[title size=”2″]Optimizing Drag Factor[/title]
The performance factor is a very powerful tool for optimising the performance of a rower and a crew. The gearing (in-board/out-board ratio) and stroke rate have a very strong influence on the efficiency of the rower’s metabolism. The power producing performance of rowers can to some extent be compared to that of automobile engines. In automobile engines one can distinguish between the low-rating/high-torque diesel engines and high-rating/ low-torque petrol engines. The optimum performance of these two types of engines lies at different rpm’s. This is true for rowers as well. Like an engine, a rower has a certain combination of work per stroke and stroke rate where his body works at its highest efficiency. At too heavy a gearing, the rower will not be able to exhaust himself, because his muscles give-up prematurely, and at too light a gearing the rower cannot use the force of his muscles to its full extent. His optimal performance lies somewhere in between. From our experience we know that the loss in performance of a rower or crew, when not geared correctly, may be as high as 10% of his or her power output. To obtain the best possible performance, it is therefore of prime importance to determine the optimal gearing/stroke rate combination for a rower and a crew.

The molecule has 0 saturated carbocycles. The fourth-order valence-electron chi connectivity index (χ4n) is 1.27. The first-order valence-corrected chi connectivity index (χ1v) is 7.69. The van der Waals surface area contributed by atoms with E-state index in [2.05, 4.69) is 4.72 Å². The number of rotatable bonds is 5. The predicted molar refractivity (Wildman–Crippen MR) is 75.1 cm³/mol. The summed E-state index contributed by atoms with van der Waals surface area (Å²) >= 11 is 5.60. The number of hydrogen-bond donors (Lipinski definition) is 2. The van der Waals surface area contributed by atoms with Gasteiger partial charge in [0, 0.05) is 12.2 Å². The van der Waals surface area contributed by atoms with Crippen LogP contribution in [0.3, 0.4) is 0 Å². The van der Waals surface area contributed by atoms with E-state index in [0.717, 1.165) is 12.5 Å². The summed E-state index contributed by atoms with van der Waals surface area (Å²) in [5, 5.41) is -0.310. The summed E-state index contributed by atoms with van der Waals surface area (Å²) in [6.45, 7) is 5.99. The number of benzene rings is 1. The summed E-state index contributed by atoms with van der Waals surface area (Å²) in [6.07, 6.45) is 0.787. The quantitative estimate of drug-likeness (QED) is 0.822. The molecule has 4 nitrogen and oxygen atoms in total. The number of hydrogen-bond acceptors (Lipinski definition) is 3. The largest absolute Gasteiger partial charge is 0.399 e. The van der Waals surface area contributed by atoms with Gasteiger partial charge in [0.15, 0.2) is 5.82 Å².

This can be done most efficiently on the ROWPERFECT3 (RP3) dynamic rowing simulator, by measuring the power output / stroke rate relation at various levels of gearing, and optimizing for maximum performance factor, subsequently transferring the same “feel” of gearing to the boat. The first rower who did this systematically, back in 1989, was Frans Göbel . During his preparation for his first world title in the lightweight single scull in Bled in 1989, he used the prototype of the ROWPERFECT3 (RP3) for this purpose to his advantage. The following year he did the same on the first production model to win his second world title in Tasmania. In 1992 Peter Haining followed his example, which brought him three consecutive world gold medals in the lightweight single scull. Tests run with Greg Searle in the summer of 1998 showed that the optimum performance in the boat and on the dynamic boat simulator were obtained at an identical stroke rate and speed, showing that the ROWPERFECT3 (RP3)results and the boat results are fully compatible and comparable.